Dachshund owners think of their pets as charismatic, comical and affectionate, but their neighbors seldom agree. Dachshunds are known for their bark, whether it be to protect their territory, to show dominance, to greet people or to express their boredom. With proper training, you can teach your dachshund to bark less and only when commanded to do so.
Exercise your dachshund daily. Dachshunds often bark out of boredom, and a tired dog is not a bored dog. If you wear out your dog daily and play with him inside and outside of the house often, he won't bark at you or others to get attention. Be sure to spend a lot of time with your dachshund, they're an affectionate breed and will bark excessively if their owners spend too much time away from them.
Establish yourself as the pack leader. Because dachshunds are intelligent and affectionate, their owners often treat them as members of the family. If you let your dachshund get away with barking all of the time, he'll think he's dominant, and will be harder to train in the future. When your dachshund barks, wait until he stops, then say, "Quiet," in a firm voice and reward him with a treat or toy. Never reward him while he's still barking, or he'll think barking is what you want him to do. Eventually, you'll be able to take the treats away from the training, and your pet will stop barking when you give him the command.
Teach your dachshund to speak. Dachshunds can be great guard dogs, but they tend to bark excessively once a guest has entered your home. Because you don't want to stop your dog from barking entirely, you can teach him to speak only when allowed, then silence him with the quiet command once you know who has arrived. Get your pet to start barking by knocking on the door, ringing the doorbell or making barking sounds while saying the command, "Speak". You want to teach him that barking when someone approaches the door is OK. Now command him to be quiet and reward him with a treat once he stops barking. Your pet will learn to bark when you say speak, so if someone suspicious approaches the home, you can give the speak command, and your pet will bark.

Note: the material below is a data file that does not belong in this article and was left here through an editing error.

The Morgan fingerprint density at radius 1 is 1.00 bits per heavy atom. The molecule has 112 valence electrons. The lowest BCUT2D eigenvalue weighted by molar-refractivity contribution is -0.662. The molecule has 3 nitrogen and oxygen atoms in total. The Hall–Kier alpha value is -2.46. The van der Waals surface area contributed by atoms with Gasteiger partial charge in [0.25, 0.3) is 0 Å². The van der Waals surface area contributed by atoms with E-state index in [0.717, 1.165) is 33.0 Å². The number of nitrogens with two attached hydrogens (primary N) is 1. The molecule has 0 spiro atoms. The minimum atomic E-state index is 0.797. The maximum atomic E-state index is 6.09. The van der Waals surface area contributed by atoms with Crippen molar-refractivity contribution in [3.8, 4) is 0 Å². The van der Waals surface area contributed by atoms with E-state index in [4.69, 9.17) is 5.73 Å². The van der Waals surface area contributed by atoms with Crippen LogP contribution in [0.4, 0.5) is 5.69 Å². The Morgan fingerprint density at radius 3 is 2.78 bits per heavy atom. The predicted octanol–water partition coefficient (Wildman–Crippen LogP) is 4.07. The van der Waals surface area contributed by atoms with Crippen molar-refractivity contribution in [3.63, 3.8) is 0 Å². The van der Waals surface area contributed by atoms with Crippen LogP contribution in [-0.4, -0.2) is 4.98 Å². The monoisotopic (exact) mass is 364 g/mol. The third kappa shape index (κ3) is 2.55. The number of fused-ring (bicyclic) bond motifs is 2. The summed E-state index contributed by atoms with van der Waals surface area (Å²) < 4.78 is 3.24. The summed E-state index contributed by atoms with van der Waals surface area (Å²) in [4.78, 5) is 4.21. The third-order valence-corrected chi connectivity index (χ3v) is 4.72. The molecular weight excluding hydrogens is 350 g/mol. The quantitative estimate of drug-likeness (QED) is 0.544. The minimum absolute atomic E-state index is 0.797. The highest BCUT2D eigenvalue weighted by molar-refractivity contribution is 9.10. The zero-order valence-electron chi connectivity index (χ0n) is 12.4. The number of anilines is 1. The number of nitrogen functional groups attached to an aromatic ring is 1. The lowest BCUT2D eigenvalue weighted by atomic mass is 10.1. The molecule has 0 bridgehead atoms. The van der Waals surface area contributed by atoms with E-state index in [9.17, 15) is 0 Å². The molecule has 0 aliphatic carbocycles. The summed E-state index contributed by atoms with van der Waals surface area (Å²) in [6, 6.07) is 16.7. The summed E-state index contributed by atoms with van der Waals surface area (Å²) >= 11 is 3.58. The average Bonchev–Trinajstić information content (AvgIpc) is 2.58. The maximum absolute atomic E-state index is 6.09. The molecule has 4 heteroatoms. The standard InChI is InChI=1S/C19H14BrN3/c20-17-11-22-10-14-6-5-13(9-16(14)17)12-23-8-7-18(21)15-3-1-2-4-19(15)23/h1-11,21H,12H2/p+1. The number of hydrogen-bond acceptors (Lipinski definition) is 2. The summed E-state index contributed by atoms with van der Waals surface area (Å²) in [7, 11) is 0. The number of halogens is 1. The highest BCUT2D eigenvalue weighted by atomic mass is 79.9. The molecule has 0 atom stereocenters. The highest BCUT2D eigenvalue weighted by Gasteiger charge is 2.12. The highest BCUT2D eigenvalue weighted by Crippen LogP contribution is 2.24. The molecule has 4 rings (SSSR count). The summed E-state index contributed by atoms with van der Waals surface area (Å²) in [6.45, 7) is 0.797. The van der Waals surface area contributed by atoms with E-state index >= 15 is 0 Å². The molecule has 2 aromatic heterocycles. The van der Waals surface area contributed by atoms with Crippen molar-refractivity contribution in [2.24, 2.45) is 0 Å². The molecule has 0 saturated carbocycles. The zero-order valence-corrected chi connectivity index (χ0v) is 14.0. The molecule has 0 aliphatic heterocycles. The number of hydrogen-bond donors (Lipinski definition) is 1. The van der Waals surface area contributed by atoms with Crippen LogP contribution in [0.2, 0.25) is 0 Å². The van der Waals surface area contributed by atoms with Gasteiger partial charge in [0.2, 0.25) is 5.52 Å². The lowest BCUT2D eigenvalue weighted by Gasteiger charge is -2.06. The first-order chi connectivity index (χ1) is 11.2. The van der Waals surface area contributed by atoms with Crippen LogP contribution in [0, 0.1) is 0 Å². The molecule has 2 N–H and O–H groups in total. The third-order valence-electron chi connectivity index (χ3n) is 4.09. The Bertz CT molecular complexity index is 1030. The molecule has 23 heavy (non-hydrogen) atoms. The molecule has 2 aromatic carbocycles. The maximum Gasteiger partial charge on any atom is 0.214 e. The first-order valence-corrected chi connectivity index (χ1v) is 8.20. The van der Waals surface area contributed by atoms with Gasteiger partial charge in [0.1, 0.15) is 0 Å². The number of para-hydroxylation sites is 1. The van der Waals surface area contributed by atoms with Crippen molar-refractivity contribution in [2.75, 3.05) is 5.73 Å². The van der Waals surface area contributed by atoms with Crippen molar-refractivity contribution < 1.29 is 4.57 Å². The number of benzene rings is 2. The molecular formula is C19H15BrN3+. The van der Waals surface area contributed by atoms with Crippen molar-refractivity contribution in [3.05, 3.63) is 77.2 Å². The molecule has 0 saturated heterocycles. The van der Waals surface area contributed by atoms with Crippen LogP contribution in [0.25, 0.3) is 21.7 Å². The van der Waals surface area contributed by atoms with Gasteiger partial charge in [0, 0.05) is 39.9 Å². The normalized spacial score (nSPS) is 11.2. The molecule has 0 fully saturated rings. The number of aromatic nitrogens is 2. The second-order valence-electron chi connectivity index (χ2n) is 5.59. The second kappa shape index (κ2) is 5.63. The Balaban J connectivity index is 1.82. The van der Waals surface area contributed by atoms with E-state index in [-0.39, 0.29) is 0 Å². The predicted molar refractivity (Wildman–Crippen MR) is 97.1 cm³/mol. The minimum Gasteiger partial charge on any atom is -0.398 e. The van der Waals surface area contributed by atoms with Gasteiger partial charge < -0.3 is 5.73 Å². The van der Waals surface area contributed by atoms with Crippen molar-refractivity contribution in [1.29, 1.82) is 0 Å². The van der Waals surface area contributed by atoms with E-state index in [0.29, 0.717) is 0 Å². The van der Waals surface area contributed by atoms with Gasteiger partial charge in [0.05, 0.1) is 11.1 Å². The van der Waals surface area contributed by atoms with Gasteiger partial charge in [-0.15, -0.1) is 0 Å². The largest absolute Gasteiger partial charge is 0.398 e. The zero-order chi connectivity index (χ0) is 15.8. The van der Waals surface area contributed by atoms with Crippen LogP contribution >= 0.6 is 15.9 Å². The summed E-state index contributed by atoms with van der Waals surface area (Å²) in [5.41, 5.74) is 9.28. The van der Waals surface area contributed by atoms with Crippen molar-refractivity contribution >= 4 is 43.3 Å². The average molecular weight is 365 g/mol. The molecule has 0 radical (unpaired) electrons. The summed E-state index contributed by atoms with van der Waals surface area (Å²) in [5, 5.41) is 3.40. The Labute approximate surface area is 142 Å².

Practice showing your dominance and using the quiet and speak commands multiple times daily. Dachshunds are stubborn, but they respond well to positive reinforcement and short, but frequent training sessions. Soon you will have your dachshund barking only when you approve, and you'll be able to quiet him with a simple command. Keep the training experience fun and positive for your pet and play with him throughout the day to prevent barking due to loneliness or boredom.
- Bark collars and citronella-spraying collars can be used to deter your dog from barking, but they don't work on all dogs. Shock collars often cause dogs to fear their owner and make future training more difficult.
- Use a firm voice when commanding your dachshund, but don't yell at him. Yelling will make the training process stressful for your pet and can cause it to take longer.
Courtney McCaffrey graduated from the College of Charleston in 2008 with a B.A. in media studies. She has served as an editor for Blooming Twig Books and the MADA Writing Services publishing company. She is now a writer on various outdoor sports such as snowboarding, skiing, surfing and bodysurfing.